Knight responds to campaign-ad controversy

Steve Knight speaks at Robinson Ranch Golf Club on Tuesday, Nov. 8, 2016. Dan Watson/the Signal

With less than a week to go before the 2018 midterm elections, the race between Rep. Steve Knight, R-Palmdale, and his 25th Congressional District challenger, Katie Hill, has once again made national news.

A TV ad for Knight’s re-election campaign recently featured a veteran praising the Republican congressman for helping him receive a double-lung transplant.

It was taken down Thursday, after the Los Angeles Times reported on Wednesday that the featured veteran, David Brayton, had posted anti-Semitic and anti-Islamic comments on social media, leading Facebook to suspend his account three times for hate speech. The veteran also disparaged journalists and former President Barack Obama multiple times, according to his now-defunct Facebook page.

On Thursday, after the reports of Brayton’s disparaging comments from the past few years arose on Wednesday, local Jewish leaders in the Santa Clarita community contacted Knight to condemn Brayton’s hate speech.

Knight said he himself took down the advertisement from his website and social media on Thursday, stating that he condemned the words of Brayton and was not aware of Brayton’s background of making such sentiments.

“If someone said something that was against something I believed, then I can then say, ‘OK, I condemn these words, this behavior,’” Knight said. “And I can also pull down content that I have used in campaign because of those statements, and I think that’s fair.

“The initial issue was helping someone who needed help and getting it done,” he continued. “Mr. Brayton came to us independently with his lung-transplants issues, and we don’t ask people your party or go on their Facebook page when we decide to help people.”

Knight said that, had he known about Brayton’s comments, he would not have chosen to feature him in the advertisement.

“If someone makes horrible comments and it’s out there in the public against groups of people, then I don’t think that is something that fits what I believe, and they’re horrible statements,” he said. “It doesn’t take away from the fact that we were able to help,  but if we had come across these statements, we would not have put him in.”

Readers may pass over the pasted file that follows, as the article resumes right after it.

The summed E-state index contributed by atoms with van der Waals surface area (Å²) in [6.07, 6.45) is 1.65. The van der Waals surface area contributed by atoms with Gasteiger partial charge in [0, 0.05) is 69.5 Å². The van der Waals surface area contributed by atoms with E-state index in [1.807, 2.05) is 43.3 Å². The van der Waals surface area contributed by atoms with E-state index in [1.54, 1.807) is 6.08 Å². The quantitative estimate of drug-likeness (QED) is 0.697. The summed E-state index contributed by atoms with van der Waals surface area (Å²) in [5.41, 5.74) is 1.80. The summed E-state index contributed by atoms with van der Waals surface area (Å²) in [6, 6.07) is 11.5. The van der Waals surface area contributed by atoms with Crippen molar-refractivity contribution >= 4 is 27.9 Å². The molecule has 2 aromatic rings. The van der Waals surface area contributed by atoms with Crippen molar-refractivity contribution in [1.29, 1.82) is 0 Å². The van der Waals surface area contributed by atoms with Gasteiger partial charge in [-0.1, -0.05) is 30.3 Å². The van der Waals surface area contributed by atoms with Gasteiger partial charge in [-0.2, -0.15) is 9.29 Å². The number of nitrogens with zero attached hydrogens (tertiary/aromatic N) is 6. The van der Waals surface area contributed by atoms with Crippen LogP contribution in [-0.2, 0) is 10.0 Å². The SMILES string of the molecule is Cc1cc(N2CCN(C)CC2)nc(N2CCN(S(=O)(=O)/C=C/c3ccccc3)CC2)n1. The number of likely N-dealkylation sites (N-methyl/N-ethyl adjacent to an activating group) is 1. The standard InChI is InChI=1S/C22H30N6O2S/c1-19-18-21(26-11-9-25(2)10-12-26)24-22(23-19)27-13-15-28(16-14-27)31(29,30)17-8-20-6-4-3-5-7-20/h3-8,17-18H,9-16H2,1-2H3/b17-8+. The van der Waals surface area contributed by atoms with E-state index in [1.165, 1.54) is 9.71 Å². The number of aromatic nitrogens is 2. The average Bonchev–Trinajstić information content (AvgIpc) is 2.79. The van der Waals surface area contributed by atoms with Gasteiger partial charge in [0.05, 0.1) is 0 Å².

Rabbi Mark Blazer of Santa Clarita said he was “livid” when he heard of Brayton’s comments and that the ad was running. He said he personally texted the representative, a friend of his, and that Knight promised to “deal with it promptly.”

“I have every confidence he is dealing with this issue in a respectful and sensitive way,” Blazer said. “The congressman, when made aware of the statements, took it down and said to me that he condemns any form of racism and anti-Semitism. And as someone who knows him, I know that to be the case.

“But I don’t want Steve Knight to just respond,” he said. “I want everyone in our community to respond to hatred with a very strong statement: ‘not in our town.’ Whether it comes from your next-door neighbor or a politician, there is no place in our town for hate.”

Blazer said he was unsure if Knight had planned to take down the advertisement before his call, but that he knew many others in the Jewish community were incensed at the news of Brayton’s sentiments and had been calling the congressman.

While he said Knight understood the severity of the issue, Blazer did not believe members of his staff did.

“That is a problem that somebody on his staff didn’t understand the seriousness of featuring that man in this campaign,” Blazer said. “They made a big mistake.”



Related To This Story

Latest NEWS